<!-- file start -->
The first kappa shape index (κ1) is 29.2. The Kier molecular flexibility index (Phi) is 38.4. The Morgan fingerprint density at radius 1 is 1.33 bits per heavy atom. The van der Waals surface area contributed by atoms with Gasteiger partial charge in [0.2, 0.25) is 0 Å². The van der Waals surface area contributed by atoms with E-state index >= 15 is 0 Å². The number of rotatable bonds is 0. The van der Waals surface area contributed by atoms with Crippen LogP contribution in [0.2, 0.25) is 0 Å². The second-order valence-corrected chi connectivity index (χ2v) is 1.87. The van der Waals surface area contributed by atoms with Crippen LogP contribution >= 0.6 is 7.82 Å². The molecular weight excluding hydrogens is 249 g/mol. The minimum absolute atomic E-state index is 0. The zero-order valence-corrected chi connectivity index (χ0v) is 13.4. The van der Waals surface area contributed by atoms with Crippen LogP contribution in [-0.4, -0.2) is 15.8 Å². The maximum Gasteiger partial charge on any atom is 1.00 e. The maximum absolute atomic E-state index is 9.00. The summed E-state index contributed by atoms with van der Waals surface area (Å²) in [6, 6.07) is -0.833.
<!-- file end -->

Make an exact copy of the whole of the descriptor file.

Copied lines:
The first kappa shape index (κ1) is 29.2. The Kier molecular flexibility index (Phi) is 38.4. The Morgan fingerprint density at radius 1 is 1.33 bits per heavy atom. The van der Waals surface area contributed by atoms with Gasteiger partial charge in [0.2, 0.25) is 0 Å². The van der Waals surface area contributed by atoms with E-state index >= 15 is 0 Å². The number of rotatable bonds is 0. The van der Waals surface area contributed by atoms with Crippen LogP contribution in [0.2, 0.25) is 0 Å². The second-order valence-corrected chi connectivity index (χ2v) is 1.87. The van der Waals surface area contributed by atoms with Crippen LogP contribution >= 0.6 is 7.82 Å². The molecular weight excluding hydrogens is 249 g/mol. The minimum absolute atomic E-state index is 0. The zero-order valence-corrected chi connectivity index (χ0v) is 13.4. The van der Waals surface area contributed by atoms with Crippen LogP contribution in [-0.4, -0.2) is 15.8 Å². The maximum Gasteiger partial charge on any atom is 1.00 e. The maximum absolute atomic E-state index is 9.00. The summed E-state index contributed by atoms with van der Waals surface area (Å²) in [6, 6.07) is -0.833.